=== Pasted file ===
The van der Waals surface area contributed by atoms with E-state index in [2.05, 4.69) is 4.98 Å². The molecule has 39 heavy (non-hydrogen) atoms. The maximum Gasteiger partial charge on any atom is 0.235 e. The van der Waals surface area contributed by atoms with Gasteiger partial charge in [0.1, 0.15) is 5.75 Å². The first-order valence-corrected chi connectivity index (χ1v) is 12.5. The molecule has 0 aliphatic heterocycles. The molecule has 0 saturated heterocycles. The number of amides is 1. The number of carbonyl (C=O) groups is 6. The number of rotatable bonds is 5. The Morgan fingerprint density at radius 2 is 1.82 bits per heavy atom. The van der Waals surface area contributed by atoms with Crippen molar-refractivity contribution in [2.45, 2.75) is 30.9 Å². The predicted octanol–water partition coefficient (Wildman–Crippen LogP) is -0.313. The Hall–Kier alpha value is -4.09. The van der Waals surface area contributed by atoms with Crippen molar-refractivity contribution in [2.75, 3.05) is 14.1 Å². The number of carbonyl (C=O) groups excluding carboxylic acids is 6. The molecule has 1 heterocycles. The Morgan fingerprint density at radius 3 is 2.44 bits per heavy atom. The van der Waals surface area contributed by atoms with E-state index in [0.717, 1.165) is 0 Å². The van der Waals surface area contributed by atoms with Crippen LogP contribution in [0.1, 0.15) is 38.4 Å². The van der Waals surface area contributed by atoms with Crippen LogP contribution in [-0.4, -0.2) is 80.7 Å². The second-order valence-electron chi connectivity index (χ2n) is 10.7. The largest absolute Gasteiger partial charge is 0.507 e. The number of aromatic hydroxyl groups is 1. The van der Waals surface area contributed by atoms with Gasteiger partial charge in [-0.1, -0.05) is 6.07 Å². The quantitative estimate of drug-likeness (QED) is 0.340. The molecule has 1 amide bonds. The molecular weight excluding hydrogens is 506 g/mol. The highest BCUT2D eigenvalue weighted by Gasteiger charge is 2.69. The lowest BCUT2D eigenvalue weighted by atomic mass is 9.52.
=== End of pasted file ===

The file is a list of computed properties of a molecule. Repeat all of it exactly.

The van der Waals surface area contributed by atoms with E-state index in [2.05, 4.69) is 4.98 Å². The molecule has 39 heavy (non-hydrogen) atoms. The maximum Gasteiger partial charge on any atom is 0.235 e. The van der Waals surface area contributed by atoms with Gasteiger partial charge in [0.1, 0.15) is 5.75 Å². The first-order valence-corrected chi connectivity index (χ1v) is 12.5. The molecule has 0 aliphatic heterocycles. The molecule has 0 saturated heterocycles. The number of amides is 1. The number of carbonyl (C=O) groups is 6. The number of rotatable bonds is 5. The Morgan fingerprint density at radius 2 is 1.82 bits per heavy atom. The van der Waals surface area contributed by atoms with Crippen molar-refractivity contribution in [2.45, 2.75) is 30.9 Å². The predicted octanol–water partition coefficient (Wildman–Crippen LogP) is -0.313. The Hall–Kier alpha value is -4.09. The van der Waals surface area contributed by atoms with Crippen molar-refractivity contribution in [2.75, 3.05) is 14.1 Å². The number of carbonyl (C=O) groups excluding carboxylic acids is 6. The molecule has 1 heterocycles. The Morgan fingerprint density at radius 3 is 2.44 bits per heavy atom. The van der Waals surface area contributed by atoms with E-state index in [0.717, 1.165) is 0 Å². The van der Waals surface area contributed by atoms with Crippen LogP contribution in [0.1, 0.15) is 38.4 Å². The van der Waals surface area contributed by atoms with Crippen LogP contribution in [-0.4, -0.2) is 80.7 Å². The second-order valence-electron chi connectivity index (χ2n) is 10.7. The largest absolute Gasteiger partial charge is 0.507 e. The number of aromatic hydroxyl groups is 1. The van der Waals surface area contributed by atoms with Gasteiger partial charge in [-0.1, -0.05) is 6.07 Å². The quantitative estimate of drug-likeness (QED) is 0.340. The molecule has 1 amide bonds. The molecular weight excluding hydrogens is 506 g/mol. The highest BCUT2D eigenvalue weighted by Gasteiger charge is 2.69. The lowest BCUT2D eigenvalue weighted by atomic mass is 9.52.